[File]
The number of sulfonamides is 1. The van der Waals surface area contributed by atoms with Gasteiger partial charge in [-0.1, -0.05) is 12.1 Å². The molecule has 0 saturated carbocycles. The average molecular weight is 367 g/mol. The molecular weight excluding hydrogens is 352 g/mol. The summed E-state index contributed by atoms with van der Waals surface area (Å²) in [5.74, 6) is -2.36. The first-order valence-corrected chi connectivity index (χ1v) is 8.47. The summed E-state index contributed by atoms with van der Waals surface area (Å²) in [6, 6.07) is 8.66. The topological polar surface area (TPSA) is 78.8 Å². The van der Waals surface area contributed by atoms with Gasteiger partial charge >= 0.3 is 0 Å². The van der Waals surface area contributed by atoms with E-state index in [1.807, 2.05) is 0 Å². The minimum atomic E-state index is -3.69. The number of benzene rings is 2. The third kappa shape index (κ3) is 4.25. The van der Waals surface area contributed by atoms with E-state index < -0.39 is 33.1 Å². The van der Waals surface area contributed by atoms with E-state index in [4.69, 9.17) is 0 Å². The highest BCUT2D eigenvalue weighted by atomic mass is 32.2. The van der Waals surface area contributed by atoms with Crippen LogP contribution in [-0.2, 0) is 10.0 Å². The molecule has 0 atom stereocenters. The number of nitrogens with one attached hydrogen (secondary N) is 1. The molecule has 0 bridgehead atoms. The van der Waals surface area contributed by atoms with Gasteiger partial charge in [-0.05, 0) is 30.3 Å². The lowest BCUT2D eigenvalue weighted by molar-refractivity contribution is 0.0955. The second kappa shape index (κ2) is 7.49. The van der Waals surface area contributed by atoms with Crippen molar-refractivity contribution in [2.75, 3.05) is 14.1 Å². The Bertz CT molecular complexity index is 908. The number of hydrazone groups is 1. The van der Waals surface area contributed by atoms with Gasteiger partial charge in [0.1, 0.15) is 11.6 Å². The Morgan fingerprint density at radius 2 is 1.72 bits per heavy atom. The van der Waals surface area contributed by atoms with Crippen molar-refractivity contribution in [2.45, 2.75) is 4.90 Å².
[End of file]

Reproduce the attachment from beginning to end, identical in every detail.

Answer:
The number of sulfonamides is 1. The van der Waals surface area contributed by atoms with Gasteiger partial charge in [-0.1, -0.05) is 12.1 Å². The molecule has 0 saturated carbocycles. The average molecular weight is 367 g/mol. The molecular weight excluding hydrogens is 352 g/mol. The summed E-state index contributed by atoms with van der Waals surface area (Å²) in [5.74, 6) is -2.36. The first-order valence-corrected chi connectivity index (χ1v) is 8.47. The summed E-state index contributed by atoms with van der Waals surface area (Å²) in [6, 6.07) is 8.66. The topological polar surface area (TPSA) is 78.8 Å². The van der Waals surface area contributed by atoms with Gasteiger partial charge >= 0.3 is 0 Å². The van der Waals surface area contributed by atoms with E-state index in [1.807, 2.05) is 0 Å². The minimum atomic E-state index is -3.69. The number of benzene rings is 2. The third kappa shape index (κ3) is 4.25. The van der Waals surface area contributed by atoms with E-state index < -0.39 is 33.1 Å². The van der Waals surface area contributed by atoms with E-state index in [4.69, 9.17) is 0 Å². The highest BCUT2D eigenvalue weighted by atomic mass is 32.2. The van der Waals surface area contributed by atoms with Crippen LogP contribution in [-0.2, 0) is 10.0 Å². The molecule has 0 atom stereocenters. The number of nitrogens with one attached hydrogen (secondary N) is 1. The molecule has 0 bridgehead atoms. The van der Waals surface area contributed by atoms with Gasteiger partial charge in [-0.05, 0) is 30.3 Å². The lowest BCUT2D eigenvalue weighted by molar-refractivity contribution is 0.0955. The second kappa shape index (κ2) is 7.49. The van der Waals surface area contributed by atoms with Crippen molar-refractivity contribution in [2.75, 3.05) is 14.1 Å². The Bertz CT molecular complexity index is 908. The number of hydrazone groups is 1. The van der Waals surface area contributed by atoms with Gasteiger partial charge in [0.1, 0.15) is 11.6 Å². The Morgan fingerprint density at radius 2 is 1.72 bits per heavy atom. The van der Waals surface area contributed by atoms with Crippen molar-refractivity contribution in [2.45, 2.75) is 4.90 Å².